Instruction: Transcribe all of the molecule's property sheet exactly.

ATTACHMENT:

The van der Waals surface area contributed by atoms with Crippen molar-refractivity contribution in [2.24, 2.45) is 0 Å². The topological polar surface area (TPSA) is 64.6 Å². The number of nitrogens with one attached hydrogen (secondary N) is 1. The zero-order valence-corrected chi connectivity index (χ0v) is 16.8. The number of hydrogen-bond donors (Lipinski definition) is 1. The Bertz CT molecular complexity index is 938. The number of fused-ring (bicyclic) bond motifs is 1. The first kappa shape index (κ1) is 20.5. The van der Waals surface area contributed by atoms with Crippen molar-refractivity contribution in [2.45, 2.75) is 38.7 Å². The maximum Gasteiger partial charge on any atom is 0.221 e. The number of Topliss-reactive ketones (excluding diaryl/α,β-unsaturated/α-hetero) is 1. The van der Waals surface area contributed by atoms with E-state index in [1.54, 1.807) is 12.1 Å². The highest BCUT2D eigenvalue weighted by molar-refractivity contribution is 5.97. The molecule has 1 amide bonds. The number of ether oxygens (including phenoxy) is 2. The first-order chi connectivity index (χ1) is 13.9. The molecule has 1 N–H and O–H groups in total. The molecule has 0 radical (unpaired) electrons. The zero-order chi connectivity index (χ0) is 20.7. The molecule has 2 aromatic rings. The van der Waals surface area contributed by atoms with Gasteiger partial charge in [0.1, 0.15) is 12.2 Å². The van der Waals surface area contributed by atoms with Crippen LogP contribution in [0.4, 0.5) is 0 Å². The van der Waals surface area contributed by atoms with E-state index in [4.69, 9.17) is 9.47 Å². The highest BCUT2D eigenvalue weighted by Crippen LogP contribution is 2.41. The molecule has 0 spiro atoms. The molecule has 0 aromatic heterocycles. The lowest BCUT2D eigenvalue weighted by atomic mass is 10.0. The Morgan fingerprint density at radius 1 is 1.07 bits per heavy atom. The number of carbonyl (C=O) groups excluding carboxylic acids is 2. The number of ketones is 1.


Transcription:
The van der Waals surface area contributed by atoms with Crippen molar-refractivity contribution in [2.24, 2.45) is 0 Å². The topological polar surface area (TPSA) is 64.6 Å². The number of nitrogens with one attached hydrogen (secondary N) is 1. The zero-order valence-corrected chi connectivity index (χ0v) is 16.8. The number of hydrogen-bond donors (Lipinski definition) is 1. The Bertz CT molecular complexity index is 938. The number of fused-ring (bicyclic) bond motifs is 1. The first kappa shape index (κ1) is 20.5. The van der Waals surface area contributed by atoms with Crippen molar-refractivity contribution in [2.45, 2.75) is 38.7 Å². The maximum Gasteiger partial charge on any atom is 0.221 e. The number of Topliss-reactive ketones (excluding diaryl/α,β-unsaturated/α-hetero) is 1. The van der Waals surface area contributed by atoms with E-state index in [1.54, 1.807) is 12.1 Å². The highest BCUT2D eigenvalue weighted by molar-refractivity contribution is 5.97. The molecule has 1 amide bonds. The number of ether oxygens (including phenoxy) is 2. The first-order chi connectivity index (χ1) is 13.9. The molecule has 1 N–H and O–H groups in total. The molecule has 0 radical (unpaired) electrons. The zero-order chi connectivity index (χ0) is 20.7. The molecule has 2 aromatic rings. The van der Waals surface area contributed by atoms with Gasteiger partial charge in [0.1, 0.15) is 12.2 Å². The van der Waals surface area contributed by atoms with Crippen LogP contribution in [0.4, 0.5) is 0 Å². The van der Waals surface area contributed by atoms with E-state index in [4.69, 9.17) is 9.47 Å². The highest BCUT2D eigenvalue weighted by Crippen LogP contribution is 2.41. The molecule has 0 spiro atoms. The molecule has 0 aromatic heterocycles. The lowest BCUT2D eigenvalue weighted by atomic mass is 10.0. The Morgan fingerprint density at radius 1 is 1.07 bits per heavy atom. The number of carbonyl (C=O) groups excluding carboxylic acids is 2. The number of ketones is 1.